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Australia’s default: the winners and losers from bonds

Part 1 of this storycontained a brief outline of government debt – both domestic and foreign - and various ways in which governments can avoid repaying their debts in full, through default, restructure and/or inflation. We also looked at the level of Australian government debt compared to the current government debt crisis, and how it compares to Australia’s debt level today.

In Part 2,we looked at how Australia’s big default and debt restructure occurred, which bond holders were rescued, and which were forced to take a ‘haircut’ on their interest and principal repayments.

Here, in Part 3, here we look what it meant to bond investors, including the returns achieved by bond investors before, during and after the debt default and restructure. We will focus on returns to local investors on domestic Australian debt since they were the ones directly affected.

We see that money was made for bond holders, and even those who hung on and were hit with the ‘haircut’ restructure.

Returns were good for patient investors

The first chart shows monthly returns (top section) and cumulative returns (lower section) on domestic long term Commonwealth bonds from the start of 1929 to December 1932.

AO default 1

AO default 1

Bonds returned 13% in total over the four years, made up of 19.3% from total interest payments minus a 6.3% capital loss.

The next chart shows prices for long term bonds in both markets: domestic bonds in the Australian market (green line) and foreign bonds in the London market (red line). The lower section shows cumulative returns from interest on domestic bonds (blue bars) and cumulative capital value (red bars).

AO default 2

Patient investors who held onto their bonds, took the haircut deal, bought new replacement bonds, and then held them until the end of 1932, would have achieved total returns (i.e. interest plus capital gains/losses) of 13%.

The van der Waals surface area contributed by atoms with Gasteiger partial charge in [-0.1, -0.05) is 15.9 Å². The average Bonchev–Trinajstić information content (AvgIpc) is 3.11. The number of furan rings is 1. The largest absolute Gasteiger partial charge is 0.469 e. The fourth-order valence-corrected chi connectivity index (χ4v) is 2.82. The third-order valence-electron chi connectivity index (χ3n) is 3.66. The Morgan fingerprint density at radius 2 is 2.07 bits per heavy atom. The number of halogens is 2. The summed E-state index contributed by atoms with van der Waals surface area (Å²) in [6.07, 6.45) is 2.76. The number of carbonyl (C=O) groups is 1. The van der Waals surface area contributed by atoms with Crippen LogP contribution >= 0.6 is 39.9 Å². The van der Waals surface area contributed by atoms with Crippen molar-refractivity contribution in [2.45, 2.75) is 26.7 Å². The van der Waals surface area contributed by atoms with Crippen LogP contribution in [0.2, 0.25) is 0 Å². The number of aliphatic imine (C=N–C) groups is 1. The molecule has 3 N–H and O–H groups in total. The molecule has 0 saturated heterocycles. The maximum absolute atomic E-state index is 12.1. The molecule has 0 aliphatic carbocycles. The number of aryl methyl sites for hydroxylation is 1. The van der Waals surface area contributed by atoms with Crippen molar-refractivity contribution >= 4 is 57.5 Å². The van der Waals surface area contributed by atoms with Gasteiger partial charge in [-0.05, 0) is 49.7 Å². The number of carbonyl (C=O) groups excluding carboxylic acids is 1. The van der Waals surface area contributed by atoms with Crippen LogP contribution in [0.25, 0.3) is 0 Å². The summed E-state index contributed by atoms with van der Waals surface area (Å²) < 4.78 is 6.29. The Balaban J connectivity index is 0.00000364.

A 13% total return over a 4 year holding period doesn’t sound very good, but after inflation (or deflation actually) it amounted to a healthy 30% real return because consumer prices had fallen by 17% over the period, and wages had fallen by around 10%. In terms of the real spending power of investors’ money after inflation, the 30% return over 4 years equated to 6.8% per year compound return after inflation. Not a bad return for patient investors, even after the default and restructure in 1931-1932.

A major contributor to the good returns was the fact that the new replacement bonds did not sell for par at auctions. They were sold at significant discounts to par because investors were still nervous about the government’s ability to service even the new lower interest payments. These discount purchase prices contributed to good returns as market prices quickly rose back up near par during 1932 as confidence returned and yields declined from crisis levels.

Winners and losers

On the other hand, investors who bought domestic 10 year bonds in December 1930 when yields were an attractive 6.4%, and then sold out in the panic in July 1931 when and the government was talking about default and bond prices had crashed 20% from £96 to £77, with yields soaring to nearly 13%, would have lost 18% on their investment.

Likening this to the current European debt crisis, investors who lend money to Greece at 100 cents in the dollar before the crisis (mainly European banks) and then panic sold in early 2012 at less than 20 cents in the dollar before the restructure was announced, would have lost 80% of their money. These were permanent losses. The big winners in Greek debt were the numerous hedge funds that bought up Greek bonds from the panic sellers at prices as low as 15 cents in the dollar in early 2012, and then doubled their money when the old bonds were exchanged for new bonds an average of around 33 cents.

There are winners and losers in all markets. Even when governments default on their debts there is money to be made by investors who resist the temptation to panic sell in a crisis (and also resist the temptation to panic buy in a boom for that matter).

In Part 4 we will look at the returns from the broad stock market versus the government bond market during the crisis. We see how the impact of the Greece-like default and restructure of government bonds affected bond returns, compared to the impact of the 1929 crash had on share returns. 

Ashley Owen is Joint CEO of Philo Capital Advisers and a director and adviser to the Third Link Growth Fund.


Australia’s default: shares versus bonds through the crisis

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